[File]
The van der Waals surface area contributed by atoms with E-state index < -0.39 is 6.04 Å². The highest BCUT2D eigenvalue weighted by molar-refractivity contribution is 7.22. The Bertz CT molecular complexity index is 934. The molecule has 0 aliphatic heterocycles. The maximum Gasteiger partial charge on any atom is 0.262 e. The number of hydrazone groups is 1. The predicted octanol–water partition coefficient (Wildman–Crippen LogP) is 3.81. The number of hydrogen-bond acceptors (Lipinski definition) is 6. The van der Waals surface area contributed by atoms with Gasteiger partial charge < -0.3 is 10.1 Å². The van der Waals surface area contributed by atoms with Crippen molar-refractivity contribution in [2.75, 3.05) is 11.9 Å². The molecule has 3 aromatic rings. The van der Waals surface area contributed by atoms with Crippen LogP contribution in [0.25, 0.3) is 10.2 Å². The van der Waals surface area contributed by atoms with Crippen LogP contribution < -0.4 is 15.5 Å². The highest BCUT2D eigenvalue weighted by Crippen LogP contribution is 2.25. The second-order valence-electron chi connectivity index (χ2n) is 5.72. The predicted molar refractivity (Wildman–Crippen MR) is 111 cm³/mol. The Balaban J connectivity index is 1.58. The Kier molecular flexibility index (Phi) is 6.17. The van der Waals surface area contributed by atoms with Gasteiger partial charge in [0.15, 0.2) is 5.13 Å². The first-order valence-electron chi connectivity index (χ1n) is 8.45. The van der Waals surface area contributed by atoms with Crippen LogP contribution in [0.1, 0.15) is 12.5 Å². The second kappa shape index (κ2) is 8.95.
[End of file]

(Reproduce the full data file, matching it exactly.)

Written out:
The van der Waals surface area contributed by atoms with E-state index < -0.39 is 6.04 Å². The highest BCUT2D eigenvalue weighted by molar-refractivity contribution is 7.22. The Bertz CT molecular complexity index is 934. The molecule has 0 aliphatic heterocycles. The maximum Gasteiger partial charge on any atom is 0.262 e. The number of hydrazone groups is 1. The predicted octanol–water partition coefficient (Wildman–Crippen LogP) is 3.81. The number of hydrogen-bond acceptors (Lipinski definition) is 6. The van der Waals surface area contributed by atoms with Gasteiger partial charge < -0.3 is 10.1 Å². The van der Waals surface area contributed by atoms with Crippen molar-refractivity contribution in [2.75, 3.05) is 11.9 Å². The molecule has 3 aromatic rings. The van der Waals surface area contributed by atoms with Crippen LogP contribution in [0.25, 0.3) is 10.2 Å². The van der Waals surface area contributed by atoms with Crippen LogP contribution < -0.4 is 15.5 Å². The highest BCUT2D eigenvalue weighted by Crippen LogP contribution is 2.25. The second-order valence-electron chi connectivity index (χ2n) is 5.72. The predicted molar refractivity (Wildman–Crippen MR) is 111 cm³/mol. The Balaban J connectivity index is 1.58. The Kier molecular flexibility index (Phi) is 6.17. The van der Waals surface area contributed by atoms with Gasteiger partial charge in [0.15, 0.2) is 5.13 Å². The first-order valence-electron chi connectivity index (χ1n) is 8.45. The van der Waals surface area contributed by atoms with Crippen LogP contribution in [0.1, 0.15) is 12.5 Å². The second kappa shape index (κ2) is 8.95.